Drinking Among Women in Young and Middle Adulthood
Young women in their twenties and early thirties are more likely to drink than older women. No one factor predicts whether a woman will have problems with alcohol, or at what age she is most at risk. However, there are some life experiences that seem to make it more likely that women will have drinking problems.
Heavy drinking and drinking problems among White women are most common in younger age groups. Among African American women, however, drinking problems are more common in middle age than youth. A woman's ethnic origins—and the extent to which she adopts the attitudes of mainstream vs. her native culture—influence how and when she will drink. Hispanic women who are more "mainstream" are more likely to drink and to drink heavily (that is, to drink at least once a week and to have five or more drinks at one time).
Research suggests that women who have trouble with their closest relationships tend to drink more than other women. Heavy drinking is more common among women who have never married, are living unmarried with a partner, or are divorced or separated. (The effect of divorce on a woman's later drinking may depend on whether she is already drinking heavily in her marriage.) A woman whose husband drinks heavily is more likely than other women to drink too much.
Many studies have found that women who suffered childhood sexual abuse are more likely to have drinking problems.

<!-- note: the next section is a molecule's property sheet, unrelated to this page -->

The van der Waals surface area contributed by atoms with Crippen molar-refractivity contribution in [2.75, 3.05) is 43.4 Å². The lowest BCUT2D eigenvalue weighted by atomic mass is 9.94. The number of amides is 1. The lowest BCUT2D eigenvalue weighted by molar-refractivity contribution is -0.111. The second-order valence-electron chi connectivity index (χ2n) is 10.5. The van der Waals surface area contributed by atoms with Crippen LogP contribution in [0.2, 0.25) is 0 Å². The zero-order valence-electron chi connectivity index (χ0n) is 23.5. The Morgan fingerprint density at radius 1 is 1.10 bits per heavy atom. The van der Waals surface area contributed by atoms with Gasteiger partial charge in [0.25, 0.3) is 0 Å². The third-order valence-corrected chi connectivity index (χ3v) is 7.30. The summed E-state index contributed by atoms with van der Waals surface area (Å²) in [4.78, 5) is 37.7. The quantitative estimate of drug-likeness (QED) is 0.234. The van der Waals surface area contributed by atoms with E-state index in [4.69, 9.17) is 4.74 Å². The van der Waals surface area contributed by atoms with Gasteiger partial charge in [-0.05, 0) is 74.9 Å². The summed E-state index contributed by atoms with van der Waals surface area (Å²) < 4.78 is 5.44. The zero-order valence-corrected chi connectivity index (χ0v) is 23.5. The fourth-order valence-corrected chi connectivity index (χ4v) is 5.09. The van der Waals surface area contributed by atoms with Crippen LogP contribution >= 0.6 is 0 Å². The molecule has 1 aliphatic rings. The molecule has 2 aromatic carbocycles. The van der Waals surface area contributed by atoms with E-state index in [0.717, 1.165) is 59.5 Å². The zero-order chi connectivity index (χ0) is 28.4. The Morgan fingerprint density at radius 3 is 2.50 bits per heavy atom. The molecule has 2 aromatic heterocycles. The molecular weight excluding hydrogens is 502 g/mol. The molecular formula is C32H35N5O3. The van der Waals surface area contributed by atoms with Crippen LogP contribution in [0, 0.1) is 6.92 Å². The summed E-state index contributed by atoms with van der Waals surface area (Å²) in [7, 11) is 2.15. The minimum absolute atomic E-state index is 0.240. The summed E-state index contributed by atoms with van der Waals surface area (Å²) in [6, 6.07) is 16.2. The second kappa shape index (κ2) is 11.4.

Depression is closely linked to heavy drinking in women, and women who drink at home alone are more likely than others to have later drinking problems.
Stress and Drinking
Stress is a common theme in women's lives. Research confirms that one of the reasons people drink is to help them cope with stress. However, it is not clear just how stress may lead to problem drinking. Heavy drinking by itself causes stress in a job and family. Many factors, including family history, shape how much a woman will use alcohol to cope with stress. A woman's past and usual drinking habits are important. Different people have different expectations about the effect of alcohol on stress. How a woman handles stress, and the support she has to manage it, also may affect whether she uses alcohol in response to stress.
Consequences of Unsafe Drinking
- The number of female drivers involved in alcohol-related fatal traffic crashes is going up, even as the number of male drivers involved in such crashes has decreased. This trend may reflect the increasing number of women who drive themselves, even after drinking, as opposed to riding as a passenger.
- Long-term health problems from heavy drinking include liver, heart, and brain disease; suppression of the immune system; and cancer.
- Because women are more likely to become pregnant in their twenties and thirties, this age group faces the greatest risk of having babies with the growth and mental impairments of fetal alcohol syndrome, which is caused by drinking during pregnancy.
Source: NIH Publication No. 08–4956
Page last modified or reviewed by athealth on January 29, 2014